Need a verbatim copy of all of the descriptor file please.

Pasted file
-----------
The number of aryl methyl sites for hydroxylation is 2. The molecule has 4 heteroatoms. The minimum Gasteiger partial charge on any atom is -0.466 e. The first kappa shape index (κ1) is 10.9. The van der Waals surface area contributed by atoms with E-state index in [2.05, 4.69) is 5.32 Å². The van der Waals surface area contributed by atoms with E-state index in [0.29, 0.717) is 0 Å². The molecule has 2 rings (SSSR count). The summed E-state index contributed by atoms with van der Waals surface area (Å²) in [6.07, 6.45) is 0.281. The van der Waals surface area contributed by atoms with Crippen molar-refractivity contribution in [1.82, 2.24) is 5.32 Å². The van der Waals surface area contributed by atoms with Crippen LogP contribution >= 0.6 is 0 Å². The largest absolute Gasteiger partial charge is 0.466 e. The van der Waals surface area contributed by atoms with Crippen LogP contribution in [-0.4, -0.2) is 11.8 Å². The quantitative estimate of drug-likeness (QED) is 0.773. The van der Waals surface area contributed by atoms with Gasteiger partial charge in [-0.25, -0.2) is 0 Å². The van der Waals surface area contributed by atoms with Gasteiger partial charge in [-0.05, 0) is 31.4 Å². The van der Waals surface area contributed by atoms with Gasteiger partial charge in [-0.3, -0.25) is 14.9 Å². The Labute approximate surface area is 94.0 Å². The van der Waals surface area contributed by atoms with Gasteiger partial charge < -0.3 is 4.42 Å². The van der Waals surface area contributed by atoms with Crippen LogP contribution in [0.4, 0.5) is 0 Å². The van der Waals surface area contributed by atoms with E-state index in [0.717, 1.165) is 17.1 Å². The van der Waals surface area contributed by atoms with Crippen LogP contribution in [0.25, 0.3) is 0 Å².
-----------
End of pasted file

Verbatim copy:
The number of aryl methyl sites for hydroxylation is 2. The molecule has 4 heteroatoms. The minimum Gasteiger partial charge on any atom is -0.466 e. The first kappa shape index (κ1) is 10.9. The van der Waals surface area contributed by atoms with E-state index in [2.05, 4.69) is 5.32 Å². The van der Waals surface area contributed by atoms with E-state index in [0.29, 0.717) is 0 Å². The molecule has 2 rings (SSSR count). The summed E-state index contributed by atoms with van der Waals surface area (Å²) in [6.07, 6.45) is 0.281. The van der Waals surface area contributed by atoms with Crippen molar-refractivity contribution in [1.82, 2.24) is 5.32 Å². The van der Waals surface area contributed by atoms with Crippen LogP contribution >= 0.6 is 0 Å². The largest absolute Gasteiger partial charge is 0.466 e. The van der Waals surface area contributed by atoms with Crippen LogP contribution in [-0.4, -0.2) is 11.8 Å². The quantitative estimate of drug-likeness (QED) is 0.773. The van der Waals surface area contributed by atoms with Gasteiger partial charge in [-0.25, -0.2) is 0 Å². The van der Waals surface area contributed by atoms with Gasteiger partial charge in [-0.05, 0) is 31.4 Å². The van der Waals surface area contributed by atoms with Gasteiger partial charge in [-0.3, -0.25) is 14.9 Å². The Labute approximate surface area is 94.0 Å². The van der Waals surface area contributed by atoms with Gasteiger partial charge < -0.3 is 4.42 Å². The van der Waals surface area contributed by atoms with Crippen LogP contribution in [0.4, 0.5) is 0 Å². The van der Waals surface area contributed by atoms with E-state index in [0.717, 1.165) is 17.1 Å². The van der Waals surface area contributed by atoms with Crippen LogP contribution in [0.25, 0.3) is 0 Å².